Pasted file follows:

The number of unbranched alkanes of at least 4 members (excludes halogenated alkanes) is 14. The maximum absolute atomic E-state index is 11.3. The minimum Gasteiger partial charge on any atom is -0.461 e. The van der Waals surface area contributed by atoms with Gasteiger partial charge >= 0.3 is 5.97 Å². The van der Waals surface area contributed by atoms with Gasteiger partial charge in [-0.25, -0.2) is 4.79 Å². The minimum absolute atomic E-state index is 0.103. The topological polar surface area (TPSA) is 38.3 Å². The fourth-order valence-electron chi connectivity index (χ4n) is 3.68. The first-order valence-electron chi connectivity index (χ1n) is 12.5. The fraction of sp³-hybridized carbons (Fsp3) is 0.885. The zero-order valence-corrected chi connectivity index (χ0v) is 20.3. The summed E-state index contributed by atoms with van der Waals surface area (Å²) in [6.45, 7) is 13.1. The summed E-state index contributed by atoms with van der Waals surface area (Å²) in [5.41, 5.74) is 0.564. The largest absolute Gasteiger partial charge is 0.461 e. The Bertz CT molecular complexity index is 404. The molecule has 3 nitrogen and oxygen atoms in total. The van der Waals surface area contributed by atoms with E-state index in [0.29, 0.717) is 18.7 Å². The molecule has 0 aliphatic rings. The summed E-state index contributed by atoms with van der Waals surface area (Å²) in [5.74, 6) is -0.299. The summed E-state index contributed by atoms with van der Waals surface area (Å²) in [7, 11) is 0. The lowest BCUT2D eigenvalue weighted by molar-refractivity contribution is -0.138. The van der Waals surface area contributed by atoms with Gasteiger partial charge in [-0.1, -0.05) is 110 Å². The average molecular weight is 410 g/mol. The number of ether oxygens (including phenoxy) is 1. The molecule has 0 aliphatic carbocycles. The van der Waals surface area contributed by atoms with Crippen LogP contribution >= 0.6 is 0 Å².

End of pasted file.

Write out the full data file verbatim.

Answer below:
The number of unbranched alkanes of at least 4 members (excludes halogenated alkanes) is 14. The maximum absolute atomic E-state index is 11.3. The minimum Gasteiger partial charge on any atom is -0.461 e. The van der Waals surface area contributed by atoms with Gasteiger partial charge >= 0.3 is 5.97 Å². The van der Waals surface area contributed by atoms with Gasteiger partial charge in [-0.25, -0.2) is 4.79 Å². The minimum absolute atomic E-state index is 0.103. The topological polar surface area (TPSA) is 38.3 Å². The fourth-order valence-electron chi connectivity index (χ4n) is 3.68. The first-order valence-electron chi connectivity index (χ1n) is 12.5. The fraction of sp³-hybridized carbons (Fsp3) is 0.885. The zero-order valence-corrected chi connectivity index (χ0v) is 20.3. The summed E-state index contributed by atoms with van der Waals surface area (Å²) in [6.45, 7) is 13.1. The summed E-state index contributed by atoms with van der Waals surface area (Å²) in [5.41, 5.74) is 0.564. The largest absolute Gasteiger partial charge is 0.461 e. The Bertz CT molecular complexity index is 404. The molecule has 3 nitrogen and oxygen atoms in total. The van der Waals surface area contributed by atoms with E-state index in [0.29, 0.717) is 18.7 Å². The molecule has 0 aliphatic rings. The summed E-state index contributed by atoms with van der Waals surface area (Å²) in [5.74, 6) is -0.299. The summed E-state index contributed by atoms with van der Waals surface area (Å²) in [7, 11) is 0. The lowest BCUT2D eigenvalue weighted by molar-refractivity contribution is -0.138. The van der Waals surface area contributed by atoms with Gasteiger partial charge in [-0.1, -0.05) is 110 Å². The average molecular weight is 410 g/mol. The number of ether oxygens (including phenoxy) is 1. The molecule has 0 aliphatic carbocycles. The van der Waals surface area contributed by atoms with Crippen LogP contribution >= 0.6 is 0 Å².